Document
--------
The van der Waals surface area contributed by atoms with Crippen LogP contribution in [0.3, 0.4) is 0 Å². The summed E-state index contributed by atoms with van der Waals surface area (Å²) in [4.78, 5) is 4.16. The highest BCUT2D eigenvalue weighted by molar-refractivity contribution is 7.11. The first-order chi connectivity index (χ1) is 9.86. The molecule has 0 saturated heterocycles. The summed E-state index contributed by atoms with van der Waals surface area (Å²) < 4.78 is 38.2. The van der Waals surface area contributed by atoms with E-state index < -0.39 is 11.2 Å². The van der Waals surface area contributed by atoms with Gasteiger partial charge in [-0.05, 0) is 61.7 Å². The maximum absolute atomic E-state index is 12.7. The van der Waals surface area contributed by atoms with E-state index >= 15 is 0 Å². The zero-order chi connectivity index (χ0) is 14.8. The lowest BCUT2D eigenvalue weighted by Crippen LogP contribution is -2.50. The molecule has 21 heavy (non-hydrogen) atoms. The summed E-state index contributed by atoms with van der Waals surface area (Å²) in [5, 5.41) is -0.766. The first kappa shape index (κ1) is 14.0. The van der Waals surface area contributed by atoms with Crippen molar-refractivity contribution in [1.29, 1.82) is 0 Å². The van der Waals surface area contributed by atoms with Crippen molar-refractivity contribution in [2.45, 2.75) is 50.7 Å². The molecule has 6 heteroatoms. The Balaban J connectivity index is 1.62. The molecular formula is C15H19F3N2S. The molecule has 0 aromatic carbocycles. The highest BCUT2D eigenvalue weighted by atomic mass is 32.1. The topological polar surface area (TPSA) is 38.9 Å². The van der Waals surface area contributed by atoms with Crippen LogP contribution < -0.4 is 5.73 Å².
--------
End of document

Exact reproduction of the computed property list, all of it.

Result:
The van der Waals surface area contributed by atoms with Crippen LogP contribution in [0.3, 0.4) is 0 Å². The summed E-state index contributed by atoms with van der Waals surface area (Å²) in [4.78, 5) is 4.16. The highest BCUT2D eigenvalue weighted by molar-refractivity contribution is 7.11. The first-order chi connectivity index (χ1) is 9.86. The molecule has 0 saturated heterocycles. The summed E-state index contributed by atoms with van der Waals surface area (Å²) < 4.78 is 38.2. The van der Waals surface area contributed by atoms with E-state index < -0.39 is 11.2 Å². The van der Waals surface area contributed by atoms with Gasteiger partial charge in [-0.05, 0) is 61.7 Å². The maximum absolute atomic E-state index is 12.7. The van der Waals surface area contributed by atoms with E-state index >= 15 is 0 Å². The zero-order chi connectivity index (χ0) is 14.8. The lowest BCUT2D eigenvalue weighted by Crippen LogP contribution is -2.50. The molecule has 21 heavy (non-hydrogen) atoms. The summed E-state index contributed by atoms with van der Waals surface area (Å²) in [5, 5.41) is -0.766. The first kappa shape index (κ1) is 14.0. The van der Waals surface area contributed by atoms with Crippen molar-refractivity contribution in [1.29, 1.82) is 0 Å². The van der Waals surface area contributed by atoms with Crippen molar-refractivity contribution in [2.45, 2.75) is 50.7 Å². The molecule has 6 heteroatoms. The Balaban J connectivity index is 1.62. The molecular formula is C15H19F3N2S. The molecule has 0 aromatic carbocycles. The highest BCUT2D eigenvalue weighted by atomic mass is 32.1. The topological polar surface area (TPSA) is 38.9 Å². The van der Waals surface area contributed by atoms with Crippen LogP contribution < -0.4 is 5.73 Å².